Manny Farber


Manny Farber, King of Critics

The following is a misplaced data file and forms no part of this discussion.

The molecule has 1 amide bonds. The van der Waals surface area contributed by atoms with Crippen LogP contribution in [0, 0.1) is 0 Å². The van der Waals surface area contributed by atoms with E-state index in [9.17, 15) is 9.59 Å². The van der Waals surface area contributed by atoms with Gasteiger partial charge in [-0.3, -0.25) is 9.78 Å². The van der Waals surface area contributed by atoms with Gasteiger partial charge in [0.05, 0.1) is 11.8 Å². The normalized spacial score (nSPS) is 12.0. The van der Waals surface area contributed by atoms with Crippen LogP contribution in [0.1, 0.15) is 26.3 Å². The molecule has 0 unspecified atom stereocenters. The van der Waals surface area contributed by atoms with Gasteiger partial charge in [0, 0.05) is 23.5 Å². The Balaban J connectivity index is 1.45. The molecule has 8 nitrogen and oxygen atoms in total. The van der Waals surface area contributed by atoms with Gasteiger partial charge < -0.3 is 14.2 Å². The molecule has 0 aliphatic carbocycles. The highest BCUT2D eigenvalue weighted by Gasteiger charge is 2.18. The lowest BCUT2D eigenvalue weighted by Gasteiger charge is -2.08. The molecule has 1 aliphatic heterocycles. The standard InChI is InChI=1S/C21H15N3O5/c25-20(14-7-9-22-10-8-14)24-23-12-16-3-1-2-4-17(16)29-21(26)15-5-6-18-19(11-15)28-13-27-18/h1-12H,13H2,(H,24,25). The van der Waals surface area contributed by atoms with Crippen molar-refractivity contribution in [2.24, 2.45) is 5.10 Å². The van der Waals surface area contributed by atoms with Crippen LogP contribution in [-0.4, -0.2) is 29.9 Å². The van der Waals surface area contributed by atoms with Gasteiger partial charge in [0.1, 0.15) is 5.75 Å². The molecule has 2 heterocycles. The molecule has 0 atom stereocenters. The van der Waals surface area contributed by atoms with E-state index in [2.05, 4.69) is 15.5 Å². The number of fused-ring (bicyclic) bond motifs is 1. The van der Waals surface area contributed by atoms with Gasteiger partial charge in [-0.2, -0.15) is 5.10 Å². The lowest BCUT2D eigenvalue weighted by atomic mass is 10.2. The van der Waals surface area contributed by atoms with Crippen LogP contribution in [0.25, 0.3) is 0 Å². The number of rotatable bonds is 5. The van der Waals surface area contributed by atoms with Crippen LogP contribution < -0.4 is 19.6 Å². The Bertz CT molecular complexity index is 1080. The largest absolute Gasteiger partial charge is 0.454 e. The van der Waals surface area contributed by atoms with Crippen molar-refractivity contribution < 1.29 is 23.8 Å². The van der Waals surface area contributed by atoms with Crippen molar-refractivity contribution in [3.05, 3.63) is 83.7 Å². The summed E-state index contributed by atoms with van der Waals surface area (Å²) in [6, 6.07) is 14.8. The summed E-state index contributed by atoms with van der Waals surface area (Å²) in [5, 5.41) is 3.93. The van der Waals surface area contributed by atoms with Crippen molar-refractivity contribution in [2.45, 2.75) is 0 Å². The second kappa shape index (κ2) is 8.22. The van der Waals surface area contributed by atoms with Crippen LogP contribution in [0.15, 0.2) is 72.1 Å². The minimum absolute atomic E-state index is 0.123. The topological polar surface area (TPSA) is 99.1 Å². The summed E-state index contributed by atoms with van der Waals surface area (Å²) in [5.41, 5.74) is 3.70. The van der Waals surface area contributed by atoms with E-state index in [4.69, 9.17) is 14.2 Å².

I wanted to pop back in to say a little something about the critic Manny Farber, who died last week at the age of 91. For the latter part of his life, Farber concentrated more on his successful career as a painter, but it’s his movie criticism that has had the biggest impact, even on people who don’t know his name. Farber’s style as a critic, and his tastes, were so unusual that he rarely got regular gigs as a film reviewer; he got to take over from Otis Ferguson at The New Republic and James Agee at The Nation, but he spent most of his career freelancing. His take on movies. and pop culture in general, was like nobody else’s. There were basically two approaches to movie criticism before Farber, the highbrow and the middlebrow. The middlebrow critic, like anybody who ever became the first-string critic for the New York Times, tended to like movies with “something to say,” meaning that “prestige” pictures, the type of movie that wins Best Picture Oscars, got the best reviews. Highbrow critics saw movies as an art form with untapped potential that was constantly betrayed by the Hollywood machine. James Agee was the best and most famous of these highbrows; if you read his collected reviews, you’ll see that he felt, in common with many critics, that movies had gone downhill since the silent era (the only time when movies were a truly unique art form) and that there were only a select few movies that could be called serious art.